Young men’s circumcision status does not have a consistent relationship with their age at sexual debut, according to an analysis of data from six Sub-Saharan African countries.1 The study found that the procedure was associated with a 3–4% decrease in age at first sex in three countries, consistent with concerns that circumcised men might be more likely than others to engage in risky sex because they feel they are somewhat protected by being circumcised. However, circumcision was associated with a 4–6% increase in age at first sex in two countries, and had no association with sexual debut in another.

Concerns about risk compensation have been raised since the advent of medical circumcision. Although circumcision reduces the risk of HIV transmission, that benefit could be diminished or lost if circumcised men feel that they can safely forgo the use of condoms. Similarly, if circumcised youth are less concerned than their peers about HIV and other STIs, they may begin having sex at an earlier age, which would increase the length of their exposure to premarital transmission.

To examine this issue, researchers analyzed data from Demographic and Health Surveys fielded between 2010 and 2013 in six Sub-Saharan African countries: Ethiopia, Mali, Namibia, Rwanda, Togo and Uganda. Analyses were restricted to sexually experienced, never-married males aged 12–24 who reported their age at first sex and their circumcision status. The survey did not distinguish between circumcisions obtained for health reasons (e.g., HIV prevention) and those done for traditional or ritualistic reasons. The relationship between circumcision status and age at first sex was assessed using logistic models that estimated time ratios, which expressed how much earlier or later circumcised men had sex for the first time compared with uncircumcised men. Covariates in the analyses included place of residence (urban vs. rural), religion, sex of the household head, education, wealth, region, and exposure to television and radio, as well as two three-item scales that measured knowledge of HIV risk (e.g., whether condoms protect against HIV) and belief in transmission myths (e.g., whether sharing food can transmit the virus).

Sample sizes ranged from 1,968 young men in Uganda to 8,313 in Ethiopia. Circumcision was nearly universal among respondents in Togo (98%), Mali (97%) and Ethiopia (92%), but far less common in Uganda (29%), Namibia (26%) and Rwanda (15%). Even in the low-prevalence countries, however, the majority of youth in certain subgroups had undergone the procedure: For example, 87% of Namibian youth who had more than a secondary education and 56% of their counterparts in Rwanda had been circumcised.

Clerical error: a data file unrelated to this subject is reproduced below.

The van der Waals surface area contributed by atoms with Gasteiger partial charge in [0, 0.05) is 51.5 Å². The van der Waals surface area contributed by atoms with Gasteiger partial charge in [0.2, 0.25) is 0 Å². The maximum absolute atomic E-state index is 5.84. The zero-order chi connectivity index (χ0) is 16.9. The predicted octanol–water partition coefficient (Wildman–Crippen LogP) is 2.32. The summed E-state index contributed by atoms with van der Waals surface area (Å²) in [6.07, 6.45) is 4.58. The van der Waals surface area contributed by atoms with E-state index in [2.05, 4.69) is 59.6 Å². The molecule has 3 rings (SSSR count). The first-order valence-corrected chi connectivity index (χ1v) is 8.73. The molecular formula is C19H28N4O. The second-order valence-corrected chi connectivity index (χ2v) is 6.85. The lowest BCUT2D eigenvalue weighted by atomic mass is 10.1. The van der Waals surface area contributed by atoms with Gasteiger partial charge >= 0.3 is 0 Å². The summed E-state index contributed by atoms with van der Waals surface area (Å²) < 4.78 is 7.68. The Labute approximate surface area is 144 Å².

Hazard functions and bivariate analyses suggested that the strength and direction of the relationship between circumcision status and age at sexual debut varied among countries. Multivariate analyses confirmed these findings. In models that included all covariates, sexual debut occurred earlier among circumcised youth than among uncircumcised youth in Rwanda (by 4%), Uganda (3%) and Namibia (3%), while it occurred later in Ethiopia (4%) and Mali (6%). No relationship was evident in Togo.

Relationships between covariates and age at first sex also were generally inconsistent. For example, youth with a secondary or higher education initiated sex later than less-educated youth in Rwanda, Uganda and Togo, but earlier in Namibia and Mali. In at least half of the countries, higher levels of HIV knowledge were associated with later sexual initiation and watching television was associated with earlier initiation, but other variables showed mixed results (e.g., religious affiliation) or no association with age at sexual debut (wealth). Circumcision’s relationship with sexual initiation even varied within countries: In Uganda, Namibia and Togo, circumcision was associated with earlier initiation in some parts of the country and later initiation in others.

Limitations of the analysis, according to the authors, include its reliance on self-reports for circumcision status, its focus on only one potential manifestation of risk compensation and its inability to differentiate between medical and traditional circumcision. Moreover, the cross-sectional nature of the study precludes assumptions of causal relationships.

However, the researchers note that the findings do suggest that the association between circumcision and age at sexual debut “is historically specific and varies across countries.” Thus, risk compensation may be a concern in some contexts but not in others. For example, circumcision was associated with earlier sexual debut in the three countries that have recently initiated mass medical circumcision programs, which may reflect perceptions that circumcision makes men “immune from sexually transmitted diseases” or that it is a “rite of passage” that “confers seniority, virility and the permission to have sex.” The authors recommend that countries that introduce or expand circumcision programs consider the “context-specific factors” that may influence the behavioral impact of the procedure, and that policy regarding such programs should be “informed by a grounded understanding of the social history of [circumcision]” in relevant areas.—P. Doskoch



1. Kangmennaang J et al., Circumcision status and time to sexual debut among youth in Sub-Saharan Africa: evidence from six Demographic and Health Surveys, AIDS & Behavior, 2016, 20(11):2514–2528.